Stomach aches at school signal issues

How do stomach aches before and at school signal educational issues in children? Internationally recognized author and consultant Jane M. Healy, PhD identifies a key indicator of learning difficulties or disabilities in young school aged children.
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Stomach aches at school signal issues

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There are a lot of signs to show us that children need some help. One of the first ones is, many parents come to me and say, "My kid is getting stomach aches every morning before school. All of a sudden, he doesn't want to go to school." This invariably is a sign that there is a problem with something in the learning apparatus. You want to be sure that this is not a social problem. That he is being bullied or picked on. If we rule that out -- and in First Grade, it is usually a reading problem. This is a danger signal and needs to be followed up on. The first thing, as with any kind of an issue, is to go in and talk to the teacher. The second would be to request a professional evaluation if you think one is needed. There are many signs that one can look for to see if there are other symptoms that show us if this child is doing to be dyslexic or need some kind of special help.

How do stomach aches before and at school signal educational issues in children? Internationally recognized author and consultant Jane M. Healy, PhD identifies a key indicator of learning difficulties or disabilities in young school aged children.

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Jane M. Healy, PhD

Educational Psychologist

Jane Healy is a teacher and educational psychologist who has worked with all ages from pre-school to graduate school.  Her major research interest has been in finding practical applications of current brain research for teachers and parents.  A graduate of Smith College, she holds a MA from John Carroll University, a PhD from Case Western Reserve University, and post-doctoral work in developmental neuropsychology.  She has served on the faculty of Cleveland State University. Her many years of experience include: parent, classroom teacher, reading/learning specialist, elementary administrator, and clinician.  She is recognized internationally as an author, lecturer, and consultant. She has received international media coverage, including Nightline, Good Morning America, the Today Show, CNN and NPR, for her ideas about the impact of technology, media and culture on children's brain development and learning.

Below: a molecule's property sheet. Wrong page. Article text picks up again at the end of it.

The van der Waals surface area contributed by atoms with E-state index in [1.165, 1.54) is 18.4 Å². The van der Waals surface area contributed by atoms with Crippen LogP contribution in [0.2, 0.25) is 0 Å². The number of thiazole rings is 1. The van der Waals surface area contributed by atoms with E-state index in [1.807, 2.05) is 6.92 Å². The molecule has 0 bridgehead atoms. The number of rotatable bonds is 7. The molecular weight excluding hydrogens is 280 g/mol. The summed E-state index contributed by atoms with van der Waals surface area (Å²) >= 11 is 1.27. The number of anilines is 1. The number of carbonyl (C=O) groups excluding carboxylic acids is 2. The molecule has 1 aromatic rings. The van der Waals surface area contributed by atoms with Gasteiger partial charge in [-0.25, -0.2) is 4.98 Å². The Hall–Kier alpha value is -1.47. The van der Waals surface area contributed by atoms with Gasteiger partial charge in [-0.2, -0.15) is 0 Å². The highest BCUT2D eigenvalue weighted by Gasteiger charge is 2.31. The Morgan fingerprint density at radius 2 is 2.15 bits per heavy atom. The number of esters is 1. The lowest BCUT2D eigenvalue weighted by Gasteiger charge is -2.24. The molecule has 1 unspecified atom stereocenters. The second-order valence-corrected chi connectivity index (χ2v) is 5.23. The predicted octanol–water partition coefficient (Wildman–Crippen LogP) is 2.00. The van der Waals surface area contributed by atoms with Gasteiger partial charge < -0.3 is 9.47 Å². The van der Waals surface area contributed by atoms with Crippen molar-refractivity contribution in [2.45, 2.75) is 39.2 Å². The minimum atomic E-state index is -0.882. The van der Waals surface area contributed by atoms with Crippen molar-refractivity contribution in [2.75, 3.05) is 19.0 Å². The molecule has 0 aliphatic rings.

Although Jane has received many honors, including being twice named the "Educator of the Year" by Delta Kappa Gamma, she claims that she and her husband have learned most of what they know from the process of raising three sons (and now their six grandchildren).

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